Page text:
Note: The AMI QT Devotionals for November 21-26 are provided by Pastor Yohan Lee of Radiance Christian Church in San Francisco, CA.
Devotional Thought for Today
Therefore, brothers, since we have confidence to enter the holy places by the blood of Jesus, 20 by the new and living way that he opened for us through the curtain, that is, through his flesh, 21 and since we have a great priest over the house of God, 22 let us draw near with a true heart in full assurance of faith, with our hearts sprinkled clean from an evil conscience and our bodies washed with pure water. 23 Let us hold fast the confession of our hope without wavering, for he who promised is faithful. 24 And let us consider how to stir up one another to love and good works, 25 not neglecting to meet together, as is the habit of some, but encouraging one another, and all the more as you see the Day drawing near.
I never understood the fascination with gangster movies. Sure, movies like The Godfather or Goodfellas are entertaining, but I know people who think these are two of the greatest films ever made and just flock to the genre in general—maybe you are one of them or have friends who are. But I have a theory that explains some of the appeal of gangster movies: it has to do with this concept of loyalty. In every gangster movie there is a collection, group, or family to which all must pledge their loyalties. The expectation is that everyone must be willing to do or sacrifice any price for the “family,” and betraying it is the unpardonable sin. Of course, in the context of these movies, these loyalties are stretched to criminal levels; yet people are attracted to outrageous displays of loyalty—even if it is exhibited in a twisted manner. Deep down we all want to be a part of a group that is utterly loyal to one another; we want to be around people who would do anything for us; and we want to have friends for whom we would do anything. We are both fascinated and attracted to great loyalty.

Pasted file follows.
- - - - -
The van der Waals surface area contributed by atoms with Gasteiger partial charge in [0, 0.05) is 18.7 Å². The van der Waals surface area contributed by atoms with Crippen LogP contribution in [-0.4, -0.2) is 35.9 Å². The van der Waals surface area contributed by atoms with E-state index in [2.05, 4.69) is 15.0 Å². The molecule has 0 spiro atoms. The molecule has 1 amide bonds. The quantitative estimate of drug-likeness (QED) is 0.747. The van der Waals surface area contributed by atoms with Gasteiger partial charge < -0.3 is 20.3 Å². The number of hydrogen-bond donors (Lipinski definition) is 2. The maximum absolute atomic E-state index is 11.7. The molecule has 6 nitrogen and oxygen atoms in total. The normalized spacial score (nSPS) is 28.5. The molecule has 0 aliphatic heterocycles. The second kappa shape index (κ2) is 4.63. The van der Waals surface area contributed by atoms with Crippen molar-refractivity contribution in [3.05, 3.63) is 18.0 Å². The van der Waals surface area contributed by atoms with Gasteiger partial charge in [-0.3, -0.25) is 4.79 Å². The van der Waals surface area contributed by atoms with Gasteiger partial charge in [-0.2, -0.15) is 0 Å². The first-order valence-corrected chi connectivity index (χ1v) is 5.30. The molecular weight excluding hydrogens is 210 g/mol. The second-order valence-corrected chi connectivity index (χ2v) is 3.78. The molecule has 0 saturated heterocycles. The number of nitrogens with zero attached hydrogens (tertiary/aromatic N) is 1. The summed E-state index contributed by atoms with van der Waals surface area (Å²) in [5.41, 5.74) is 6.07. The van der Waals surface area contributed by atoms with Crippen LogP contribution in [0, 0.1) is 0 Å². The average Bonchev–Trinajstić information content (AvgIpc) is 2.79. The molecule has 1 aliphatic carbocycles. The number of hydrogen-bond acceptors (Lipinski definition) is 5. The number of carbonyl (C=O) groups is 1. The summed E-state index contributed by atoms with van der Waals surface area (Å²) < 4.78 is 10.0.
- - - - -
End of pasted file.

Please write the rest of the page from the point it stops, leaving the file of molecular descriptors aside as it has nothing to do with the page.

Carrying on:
When I read today’s passage, I am reminded that loyalty is a huge aspect to the Christian faith. Our God is loyal to us, and He also expects our loyalty in return (people don’t say this very often because it feels legalistic). This passage details how in loyalty (or grace), Christ acted as our great High Priest, which allows us to enter into communion with God; no longer would a curtain separate us from the Most Holy Place. And there’s no need to fear: God’s loyalty demands for “the family” will not push us into the dark underworld; rather, it’s just the opposite. His demands bring us closer to Him and His people. From verses 22-25, we see three exhortations for us in response to God’s great loyalty, all starting with the phrase “Let us”: let us draw near to God (v. 22); let us hold fast to our faith (v. 23); and let us encourage each other for good and continue to meet together (vv. 24-25).